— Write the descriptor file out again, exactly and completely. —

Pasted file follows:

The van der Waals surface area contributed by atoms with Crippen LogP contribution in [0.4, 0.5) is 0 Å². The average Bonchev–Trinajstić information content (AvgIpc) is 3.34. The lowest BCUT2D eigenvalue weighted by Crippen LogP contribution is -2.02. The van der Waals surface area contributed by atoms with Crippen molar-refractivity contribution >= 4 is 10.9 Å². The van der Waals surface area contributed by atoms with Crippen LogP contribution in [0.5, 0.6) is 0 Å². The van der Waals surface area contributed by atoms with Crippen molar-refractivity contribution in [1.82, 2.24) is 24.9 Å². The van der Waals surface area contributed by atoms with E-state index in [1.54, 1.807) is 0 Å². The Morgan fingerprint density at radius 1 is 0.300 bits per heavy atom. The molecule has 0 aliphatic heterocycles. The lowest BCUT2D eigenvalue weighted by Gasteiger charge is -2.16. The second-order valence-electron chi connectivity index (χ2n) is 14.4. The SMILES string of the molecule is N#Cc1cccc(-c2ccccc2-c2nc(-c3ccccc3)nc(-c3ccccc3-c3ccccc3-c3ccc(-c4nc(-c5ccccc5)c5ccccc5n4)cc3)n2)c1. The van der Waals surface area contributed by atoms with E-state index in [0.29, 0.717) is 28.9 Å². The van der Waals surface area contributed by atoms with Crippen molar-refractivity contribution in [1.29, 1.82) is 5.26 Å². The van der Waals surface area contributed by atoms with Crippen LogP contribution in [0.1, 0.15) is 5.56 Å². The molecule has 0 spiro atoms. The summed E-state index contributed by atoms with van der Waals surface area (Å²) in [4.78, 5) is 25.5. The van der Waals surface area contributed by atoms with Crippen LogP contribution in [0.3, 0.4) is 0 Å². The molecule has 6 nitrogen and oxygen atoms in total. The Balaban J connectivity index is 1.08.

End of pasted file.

The van der Waals surface area contributed by atoms with Crippen LogP contribution in [0.4, 0.5) is 0 Å². The average Bonchev–Trinajstić information content (AvgIpc) is 3.34. The lowest BCUT2D eigenvalue weighted by Crippen LogP contribution is -2.02. The van der Waals surface area contributed by atoms with Crippen molar-refractivity contribution >= 4 is 10.9 Å². The van der Waals surface area contributed by atoms with Crippen LogP contribution in [0.5, 0.6) is 0 Å². The van der Waals surface area contributed by atoms with Crippen molar-refractivity contribution in [1.82, 2.24) is 24.9 Å². The van der Waals surface area contributed by atoms with E-state index in [1.54, 1.807) is 0 Å². The Morgan fingerprint density at radius 1 is 0.300 bits per heavy atom. The molecule has 0 aliphatic heterocycles. The lowest BCUT2D eigenvalue weighted by Gasteiger charge is -2.16. The second-order valence-electron chi connectivity index (χ2n) is 14.4. The SMILES string of the molecule is N#Cc1cccc(-c2ccccc2-c2nc(-c3ccccc3)nc(-c3ccccc3-c3ccccc3-c3ccc(-c4nc(-c5ccccc5)c5ccccc5n4)cc3)n2)c1. The van der Waals surface area contributed by atoms with E-state index in [0.29, 0.717) is 28.9 Å². The van der Waals surface area contributed by atoms with Crippen molar-refractivity contribution in [1.29, 1.82) is 5.26 Å². The van der Waals surface area contributed by atoms with Crippen LogP contribution in [0.1, 0.15) is 5.56 Å². The molecule has 0 spiro atoms. The summed E-state index contributed by atoms with van der Waals surface area (Å²) in [4.78, 5) is 25.5. The van der Waals surface area contributed by atoms with Crippen LogP contribution in [0.3, 0.4) is 0 Å². The molecule has 6 nitrogen and oxygen atoms in total. The Balaban J connectivity index is 1.08.